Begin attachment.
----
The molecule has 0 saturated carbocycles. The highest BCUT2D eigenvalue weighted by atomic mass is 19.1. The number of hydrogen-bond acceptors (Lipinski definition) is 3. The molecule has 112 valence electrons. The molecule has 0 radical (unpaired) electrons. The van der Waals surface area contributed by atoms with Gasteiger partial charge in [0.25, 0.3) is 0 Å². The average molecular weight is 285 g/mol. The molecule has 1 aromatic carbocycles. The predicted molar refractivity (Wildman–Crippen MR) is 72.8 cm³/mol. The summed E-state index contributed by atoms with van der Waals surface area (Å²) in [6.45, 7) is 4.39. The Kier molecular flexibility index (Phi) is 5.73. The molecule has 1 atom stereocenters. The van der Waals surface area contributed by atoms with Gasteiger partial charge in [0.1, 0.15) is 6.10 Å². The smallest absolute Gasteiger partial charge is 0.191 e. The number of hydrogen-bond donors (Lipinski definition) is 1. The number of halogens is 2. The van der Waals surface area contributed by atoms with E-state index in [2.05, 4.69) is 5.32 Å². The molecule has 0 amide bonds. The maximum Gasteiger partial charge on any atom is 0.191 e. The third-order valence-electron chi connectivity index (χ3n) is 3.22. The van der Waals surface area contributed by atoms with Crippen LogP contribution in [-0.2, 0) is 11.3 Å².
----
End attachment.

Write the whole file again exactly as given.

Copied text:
The molecule has 0 saturated carbocycles. The highest BCUT2D eigenvalue weighted by atomic mass is 19.1. The number of hydrogen-bond acceptors (Lipinski definition) is 3. The molecule has 112 valence electrons. The molecule has 0 radical (unpaired) electrons. The van der Waals surface area contributed by atoms with Gasteiger partial charge in [0.25, 0.3) is 0 Å². The average molecular weight is 285 g/mol. The molecule has 1 aromatic carbocycles. The predicted molar refractivity (Wildman–Crippen MR) is 72.8 cm³/mol. The summed E-state index contributed by atoms with van der Waals surface area (Å²) in [6.45, 7) is 4.39. The Kier molecular flexibility index (Phi) is 5.73. The molecule has 1 atom stereocenters. The van der Waals surface area contributed by atoms with Gasteiger partial charge in [0.1, 0.15) is 6.10 Å². The smallest absolute Gasteiger partial charge is 0.191 e. The number of hydrogen-bond donors (Lipinski definition) is 1. The number of halogens is 2. The van der Waals surface area contributed by atoms with E-state index in [2.05, 4.69) is 5.32 Å². The molecule has 0 amide bonds. The maximum Gasteiger partial charge on any atom is 0.191 e. The third-order valence-electron chi connectivity index (χ3n) is 3.22. The van der Waals surface area contributed by atoms with Crippen LogP contribution in [-0.2, 0) is 11.3 Å².